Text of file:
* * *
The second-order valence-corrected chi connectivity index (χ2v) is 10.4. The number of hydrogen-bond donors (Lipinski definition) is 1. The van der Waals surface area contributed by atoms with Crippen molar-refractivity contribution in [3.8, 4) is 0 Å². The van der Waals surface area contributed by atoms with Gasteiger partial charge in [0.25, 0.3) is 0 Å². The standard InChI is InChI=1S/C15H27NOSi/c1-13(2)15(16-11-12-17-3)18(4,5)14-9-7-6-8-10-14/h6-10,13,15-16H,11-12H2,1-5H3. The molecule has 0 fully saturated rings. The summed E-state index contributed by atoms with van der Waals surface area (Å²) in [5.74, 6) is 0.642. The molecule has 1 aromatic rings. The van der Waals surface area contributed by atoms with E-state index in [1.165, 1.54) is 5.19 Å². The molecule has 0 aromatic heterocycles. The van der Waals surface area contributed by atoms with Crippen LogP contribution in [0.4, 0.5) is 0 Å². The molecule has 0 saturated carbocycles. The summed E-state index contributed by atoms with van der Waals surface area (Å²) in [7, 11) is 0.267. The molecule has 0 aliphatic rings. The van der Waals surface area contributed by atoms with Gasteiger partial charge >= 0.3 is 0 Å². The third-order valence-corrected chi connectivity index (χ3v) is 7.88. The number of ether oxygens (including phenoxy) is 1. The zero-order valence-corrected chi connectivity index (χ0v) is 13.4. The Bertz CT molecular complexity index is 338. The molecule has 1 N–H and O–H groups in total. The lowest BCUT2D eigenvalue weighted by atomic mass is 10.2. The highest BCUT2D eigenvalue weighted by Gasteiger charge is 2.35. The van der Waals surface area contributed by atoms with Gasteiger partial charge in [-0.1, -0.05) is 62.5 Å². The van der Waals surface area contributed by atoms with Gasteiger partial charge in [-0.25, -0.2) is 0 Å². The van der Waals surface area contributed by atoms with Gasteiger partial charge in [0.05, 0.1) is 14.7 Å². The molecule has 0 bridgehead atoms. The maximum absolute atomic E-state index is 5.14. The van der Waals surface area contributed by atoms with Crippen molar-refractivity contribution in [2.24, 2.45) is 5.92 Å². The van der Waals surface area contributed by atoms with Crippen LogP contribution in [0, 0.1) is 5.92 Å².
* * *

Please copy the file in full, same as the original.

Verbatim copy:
The second-order valence-corrected chi connectivity index (χ2v) is 10.4. The number of hydrogen-bond donors (Lipinski definition) is 1. The van der Waals surface area contributed by atoms with Crippen molar-refractivity contribution in [3.8, 4) is 0 Å². The van der Waals surface area contributed by atoms with Gasteiger partial charge in [0.25, 0.3) is 0 Å². The standard InChI is InChI=1S/C15H27NOSi/c1-13(2)15(16-11-12-17-3)18(4,5)14-9-7-6-8-10-14/h6-10,13,15-16H,11-12H2,1-5H3. The molecule has 0 fully saturated rings. The summed E-state index contributed by atoms with van der Waals surface area (Å²) in [5.74, 6) is 0.642. The molecule has 1 aromatic rings. The van der Waals surface area contributed by atoms with E-state index in [1.165, 1.54) is 5.19 Å². The molecule has 0 aromatic heterocycles. The van der Waals surface area contributed by atoms with Crippen LogP contribution in [0.4, 0.5) is 0 Å². The molecule has 0 saturated carbocycles. The summed E-state index contributed by atoms with van der Waals surface area (Å²) in [7, 11) is 0.267. The molecule has 0 aliphatic rings. The van der Waals surface area contributed by atoms with Gasteiger partial charge >= 0.3 is 0 Å². The third-order valence-corrected chi connectivity index (χ3v) is 7.88. The number of ether oxygens (including phenoxy) is 1. The zero-order valence-corrected chi connectivity index (χ0v) is 13.4. The Bertz CT molecular complexity index is 338. The molecule has 1 N–H and O–H groups in total. The lowest BCUT2D eigenvalue weighted by atomic mass is 10.2. The highest BCUT2D eigenvalue weighted by Gasteiger charge is 2.35. The van der Waals surface area contributed by atoms with Gasteiger partial charge in [-0.1, -0.05) is 62.5 Å². The van der Waals surface area contributed by atoms with Gasteiger partial charge in [-0.25, -0.2) is 0 Å². The van der Waals surface area contributed by atoms with Gasteiger partial charge in [0.05, 0.1) is 14.7 Å². The molecule has 0 bridgehead atoms. The maximum absolute atomic E-state index is 5.14. The van der Waals surface area contributed by atoms with Crippen molar-refractivity contribution in [2.24, 2.45) is 5.92 Å². The van der Waals surface area contributed by atoms with Crippen LogP contribution in [0, 0.1) is 5.92 Å².